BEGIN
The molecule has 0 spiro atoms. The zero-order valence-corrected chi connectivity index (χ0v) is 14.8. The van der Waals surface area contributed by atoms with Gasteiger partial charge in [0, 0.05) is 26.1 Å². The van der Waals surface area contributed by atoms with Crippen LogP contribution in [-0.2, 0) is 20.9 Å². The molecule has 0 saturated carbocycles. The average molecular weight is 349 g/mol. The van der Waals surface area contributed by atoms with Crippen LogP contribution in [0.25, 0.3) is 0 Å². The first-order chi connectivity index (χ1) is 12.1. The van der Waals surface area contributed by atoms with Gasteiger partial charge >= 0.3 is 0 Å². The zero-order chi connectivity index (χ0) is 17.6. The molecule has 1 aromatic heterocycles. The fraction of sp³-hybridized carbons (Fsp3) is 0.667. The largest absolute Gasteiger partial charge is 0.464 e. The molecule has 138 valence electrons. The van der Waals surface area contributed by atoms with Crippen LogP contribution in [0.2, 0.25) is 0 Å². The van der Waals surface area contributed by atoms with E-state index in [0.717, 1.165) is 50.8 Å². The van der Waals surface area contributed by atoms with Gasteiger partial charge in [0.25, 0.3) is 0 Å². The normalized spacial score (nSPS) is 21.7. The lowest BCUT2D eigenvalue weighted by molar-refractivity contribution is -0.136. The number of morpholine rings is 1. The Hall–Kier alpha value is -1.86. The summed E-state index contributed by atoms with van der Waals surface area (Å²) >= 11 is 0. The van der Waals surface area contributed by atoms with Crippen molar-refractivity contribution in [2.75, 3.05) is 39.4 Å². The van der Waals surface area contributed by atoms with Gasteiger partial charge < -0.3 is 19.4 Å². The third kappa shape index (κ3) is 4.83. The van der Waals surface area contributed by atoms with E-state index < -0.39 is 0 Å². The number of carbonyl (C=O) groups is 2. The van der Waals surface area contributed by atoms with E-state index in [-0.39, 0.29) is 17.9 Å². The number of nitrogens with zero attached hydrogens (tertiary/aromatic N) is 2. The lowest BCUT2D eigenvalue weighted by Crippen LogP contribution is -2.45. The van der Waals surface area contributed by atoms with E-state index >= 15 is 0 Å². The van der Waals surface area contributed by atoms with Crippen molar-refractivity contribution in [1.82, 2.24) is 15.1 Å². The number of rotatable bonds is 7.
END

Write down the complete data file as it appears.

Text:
The molecule has 0 spiro atoms. The zero-order valence-corrected chi connectivity index (χ0v) is 14.8. The van der Waals surface area contributed by atoms with Gasteiger partial charge in [0, 0.05) is 26.1 Å². The van der Waals surface area contributed by atoms with Crippen LogP contribution in [-0.2, 0) is 20.9 Å². The molecule has 0 saturated carbocycles. The average molecular weight is 349 g/mol. The van der Waals surface area contributed by atoms with Crippen LogP contribution in [0.25, 0.3) is 0 Å². The first-order chi connectivity index (χ1) is 12.1. The van der Waals surface area contributed by atoms with Gasteiger partial charge >= 0.3 is 0 Å². The zero-order chi connectivity index (χ0) is 17.6. The molecule has 1 aromatic heterocycles. The fraction of sp³-hybridized carbons (Fsp3) is 0.667. The largest absolute Gasteiger partial charge is 0.464 e. The molecule has 138 valence electrons. The van der Waals surface area contributed by atoms with Crippen LogP contribution in [0.2, 0.25) is 0 Å². The van der Waals surface area contributed by atoms with E-state index in [0.717, 1.165) is 50.8 Å². The van der Waals surface area contributed by atoms with Gasteiger partial charge in [0.25, 0.3) is 0 Å². The normalized spacial score (nSPS) is 21.7. The lowest BCUT2D eigenvalue weighted by molar-refractivity contribution is -0.136. The number of morpholine rings is 1. The Hall–Kier alpha value is -1.86. The summed E-state index contributed by atoms with van der Waals surface area (Å²) >= 11 is 0. The van der Waals surface area contributed by atoms with Crippen molar-refractivity contribution in [2.75, 3.05) is 39.4 Å². The van der Waals surface area contributed by atoms with Gasteiger partial charge < -0.3 is 19.4 Å². The third kappa shape index (κ3) is 4.83. The van der Waals surface area contributed by atoms with E-state index < -0.39 is 0 Å². The number of carbonyl (C=O) groups is 2. The van der Waals surface area contributed by atoms with E-state index in [-0.39, 0.29) is 17.9 Å². The number of nitrogens with zero attached hydrogens (tertiary/aromatic N) is 2. The lowest BCUT2D eigenvalue weighted by Crippen LogP contribution is -2.45. The van der Waals surface area contributed by atoms with E-state index >= 15 is 0 Å². The van der Waals surface area contributed by atoms with Crippen molar-refractivity contribution in [1.82, 2.24) is 15.1 Å². The number of rotatable bonds is 7.